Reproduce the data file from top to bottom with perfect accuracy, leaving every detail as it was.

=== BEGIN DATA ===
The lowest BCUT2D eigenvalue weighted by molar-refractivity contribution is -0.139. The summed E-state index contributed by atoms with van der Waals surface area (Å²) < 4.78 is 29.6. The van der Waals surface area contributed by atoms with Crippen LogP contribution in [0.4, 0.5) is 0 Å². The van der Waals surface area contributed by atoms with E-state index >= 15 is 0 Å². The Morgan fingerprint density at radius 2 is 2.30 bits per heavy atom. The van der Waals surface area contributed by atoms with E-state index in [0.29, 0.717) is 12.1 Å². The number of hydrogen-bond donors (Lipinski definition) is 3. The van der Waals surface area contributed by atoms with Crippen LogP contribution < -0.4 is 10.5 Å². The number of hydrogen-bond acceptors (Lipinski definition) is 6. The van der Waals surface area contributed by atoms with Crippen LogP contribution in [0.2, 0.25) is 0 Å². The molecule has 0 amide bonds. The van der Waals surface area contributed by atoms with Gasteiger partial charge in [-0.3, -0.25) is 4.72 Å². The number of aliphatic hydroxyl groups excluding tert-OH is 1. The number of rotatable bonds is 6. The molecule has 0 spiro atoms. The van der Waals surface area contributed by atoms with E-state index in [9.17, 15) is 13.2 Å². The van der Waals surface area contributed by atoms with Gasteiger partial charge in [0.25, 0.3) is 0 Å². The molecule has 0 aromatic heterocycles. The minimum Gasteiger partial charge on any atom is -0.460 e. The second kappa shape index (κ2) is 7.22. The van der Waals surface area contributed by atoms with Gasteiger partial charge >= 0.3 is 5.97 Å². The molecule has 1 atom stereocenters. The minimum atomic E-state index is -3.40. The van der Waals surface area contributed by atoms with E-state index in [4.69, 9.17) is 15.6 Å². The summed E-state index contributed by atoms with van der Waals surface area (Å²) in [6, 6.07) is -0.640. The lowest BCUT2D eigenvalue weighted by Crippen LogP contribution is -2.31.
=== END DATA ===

The lowest BCUT2D eigenvalue weighted by molar-refractivity contribution is -0.139. The summed E-state index contributed by atoms with van der Waals surface area (Å²) < 4.78 is 29.6. The van der Waals surface area contributed by atoms with Crippen LogP contribution in [0.4, 0.5) is 0 Å². The van der Waals surface area contributed by atoms with E-state index >= 15 is 0 Å². The Morgan fingerprint density at radius 2 is 2.30 bits per heavy atom. The van der Waals surface area contributed by atoms with E-state index in [0.29, 0.717) is 12.1 Å². The number of hydrogen-bond donors (Lipinski definition) is 3. The van der Waals surface area contributed by atoms with Crippen LogP contribution < -0.4 is 10.5 Å². The number of hydrogen-bond acceptors (Lipinski definition) is 6. The van der Waals surface area contributed by atoms with Crippen LogP contribution in [0.2, 0.25) is 0 Å². The molecule has 0 amide bonds. The van der Waals surface area contributed by atoms with Gasteiger partial charge in [-0.3, -0.25) is 4.72 Å². The number of aliphatic hydroxyl groups excluding tert-OH is 1. The number of rotatable bonds is 6. The molecule has 0 spiro atoms. The van der Waals surface area contributed by atoms with E-state index in [9.17, 15) is 13.2 Å². The van der Waals surface area contributed by atoms with Gasteiger partial charge in [0.25, 0.3) is 0 Å². The molecule has 0 aromatic heterocycles. The minimum Gasteiger partial charge on any atom is -0.460 e. The second kappa shape index (κ2) is 7.22. The van der Waals surface area contributed by atoms with Gasteiger partial charge >= 0.3 is 5.97 Å². The molecule has 1 atom stereocenters. The minimum atomic E-state index is -3.40. The van der Waals surface area contributed by atoms with E-state index in [4.69, 9.17) is 15.6 Å². The summed E-state index contributed by atoms with van der Waals surface area (Å²) in [6, 6.07) is -0.640. The lowest BCUT2D eigenvalue weighted by Crippen LogP contribution is -2.31.